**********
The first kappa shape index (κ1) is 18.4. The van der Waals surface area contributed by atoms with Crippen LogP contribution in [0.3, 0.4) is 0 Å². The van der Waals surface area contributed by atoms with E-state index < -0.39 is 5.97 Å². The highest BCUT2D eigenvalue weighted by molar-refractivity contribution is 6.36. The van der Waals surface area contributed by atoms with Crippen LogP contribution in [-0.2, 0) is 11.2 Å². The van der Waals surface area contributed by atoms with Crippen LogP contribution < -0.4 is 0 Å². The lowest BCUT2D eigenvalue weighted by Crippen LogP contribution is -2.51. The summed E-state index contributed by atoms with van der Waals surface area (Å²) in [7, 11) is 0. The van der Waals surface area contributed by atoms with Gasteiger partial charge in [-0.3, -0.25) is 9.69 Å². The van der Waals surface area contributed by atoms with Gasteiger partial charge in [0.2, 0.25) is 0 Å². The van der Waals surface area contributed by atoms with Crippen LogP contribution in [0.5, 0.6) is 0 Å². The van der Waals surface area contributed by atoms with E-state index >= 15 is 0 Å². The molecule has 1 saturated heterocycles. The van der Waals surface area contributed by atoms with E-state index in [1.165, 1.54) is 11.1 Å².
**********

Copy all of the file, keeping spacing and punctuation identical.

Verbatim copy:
The first kappa shape index (κ1) is 18.4. The van der Waals surface area contributed by atoms with Crippen LogP contribution in [0.3, 0.4) is 0 Å². The van der Waals surface area contributed by atoms with E-state index < -0.39 is 5.97 Å². The highest BCUT2D eigenvalue weighted by molar-refractivity contribution is 6.36. The van der Waals surface area contributed by atoms with Crippen LogP contribution in [-0.2, 0) is 11.2 Å². The van der Waals surface area contributed by atoms with Crippen LogP contribution < -0.4 is 0 Å². The lowest BCUT2D eigenvalue weighted by Crippen LogP contribution is -2.51. The summed E-state index contributed by atoms with van der Waals surface area (Å²) in [7, 11) is 0. The van der Waals surface area contributed by atoms with Gasteiger partial charge in [-0.3, -0.25) is 9.69 Å². The van der Waals surface area contributed by atoms with Gasteiger partial charge in [0.2, 0.25) is 0 Å². The van der Waals surface area contributed by atoms with Crippen LogP contribution in [0.5, 0.6) is 0 Å². The van der Waals surface area contributed by atoms with E-state index >= 15 is 0 Å². The molecule has 1 saturated heterocycles. The van der Waals surface area contributed by atoms with E-state index in [1.165, 1.54) is 11.1 Å².